HOW THE PROTOCOL WORKS BETTER THAN ITS COMPETITORS
I’m sure I will get some flack for claiming that RDP provides better performance and usability than it’s competition, but this is mostly true (only when connecting to Windows hosts). Since the protocol is deeply integrated into Windows, it benefits from being able to truly emulates local experience on a remote machine.
Technically, RDP “cheats” in rendering a remote host by calling local versions of common Windows UI library elements instead of trying to render these elements remotely. It also keeps track of which portion of the screen has changed during a connection. This contrasts other protocols, such as VNC, which sends a bitmap “image” of the remote screen. VNC polls the screen several times a second and sends a new version of the bitmap image to the client to keep client in “sync” with the remote host. Compression helps mitigate some of the latency issues, but it does not provide ideal performance, since it is still sending the whole screen each time a change occurs.
RDP, by comparison, sends only the changed portions of the screen, which helps to reduce the latency (less packets to compress and send each update) and reduces the overall network utilization, so it can be fast on a reasonably slow network. Obviously, actual utilization and latency is dependent upon the workload that you’re trying to push through the protocol. If you’re attempting to watch a full-screen HD video through RDP, you’re likely to be dissatistifed with the choppiness and poor image quality of the video that you’re watching. If, however, you’re working with text and static images (or small videos), your performance will likely be excellent. Right now, I’m accessing my workstation from my older laptop running Windows 8.1 over a fairly slow wireless connection (>500kbps) and the performance is quite good.
It also handles client access better than any of its competition. For one, it allows the user to be signed into their machine remotely without giving them direct access to the host’s screen. This is important in a business environment, where it is not acceptable to leave an unattended machine logged into a user account. RDP “locks” the host’s screen and allows the remote user to interact with the system without “broadcasting” all events to people walking by the host’s monitor. This feature is available in other solutions (such as an X server which allows you to have multiple X sessions at once, each independent of each other), but these solutions either don’t allow users to keep the host “locked” or don’t allow the user to connect to an existing login.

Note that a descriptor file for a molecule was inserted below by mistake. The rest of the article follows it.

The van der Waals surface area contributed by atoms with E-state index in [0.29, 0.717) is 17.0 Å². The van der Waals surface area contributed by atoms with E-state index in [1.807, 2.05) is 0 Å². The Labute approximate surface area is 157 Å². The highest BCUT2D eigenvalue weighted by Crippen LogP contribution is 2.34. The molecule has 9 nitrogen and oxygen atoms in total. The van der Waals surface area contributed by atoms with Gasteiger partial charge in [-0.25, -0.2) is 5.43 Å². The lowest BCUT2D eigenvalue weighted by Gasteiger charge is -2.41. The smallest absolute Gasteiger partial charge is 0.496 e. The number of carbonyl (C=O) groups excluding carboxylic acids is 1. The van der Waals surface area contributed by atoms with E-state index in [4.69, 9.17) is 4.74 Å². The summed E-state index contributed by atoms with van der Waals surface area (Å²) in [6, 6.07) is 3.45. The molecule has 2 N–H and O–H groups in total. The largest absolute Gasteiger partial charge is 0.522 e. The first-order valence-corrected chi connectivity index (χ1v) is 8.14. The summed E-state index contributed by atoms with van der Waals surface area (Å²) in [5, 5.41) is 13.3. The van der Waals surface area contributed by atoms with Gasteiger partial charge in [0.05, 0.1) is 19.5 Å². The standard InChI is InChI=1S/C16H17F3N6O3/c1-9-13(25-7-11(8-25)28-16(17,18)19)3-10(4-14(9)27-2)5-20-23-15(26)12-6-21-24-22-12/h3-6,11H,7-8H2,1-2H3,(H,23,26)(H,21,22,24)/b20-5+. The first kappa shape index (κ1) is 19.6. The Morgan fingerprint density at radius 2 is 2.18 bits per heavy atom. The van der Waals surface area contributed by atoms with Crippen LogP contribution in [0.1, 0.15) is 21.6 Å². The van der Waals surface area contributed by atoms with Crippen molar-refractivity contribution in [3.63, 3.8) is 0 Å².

RDP also handles clients with different screen resolutions quite well. My desktop has 3 monitors attached to it, whereas my laptop has a single 1920×1200 display. When I connect to my workstation, my session is adjusted to fit the native resolution of my client. There is no need for me to manually specify my screen resolution before connecting, since my session is automatically adjusted to my local screen configuration. As an aside, RDP also allows for multiple remote monitors on the client end, so you can take advantage of all available hardware on your client.
Needless to say, I’m a fan of the protocol. While I often despise Windows for the lack of flexibility or control, Remote Desktop Protocol, despite it’s security problems, is one of the best features of Windows. It’s fast, simple, yet insanely powerful. There are several other features that I did not touch upon in the article (namely remote audio, device sharing (allows you to share a client-side printer, USB device, or storage option)) that truly make this the best remote desktop option to-date. My main gripe is the proprietary nature of the protocol and the lack of a Linux or Mac OS X server that provides similar performance.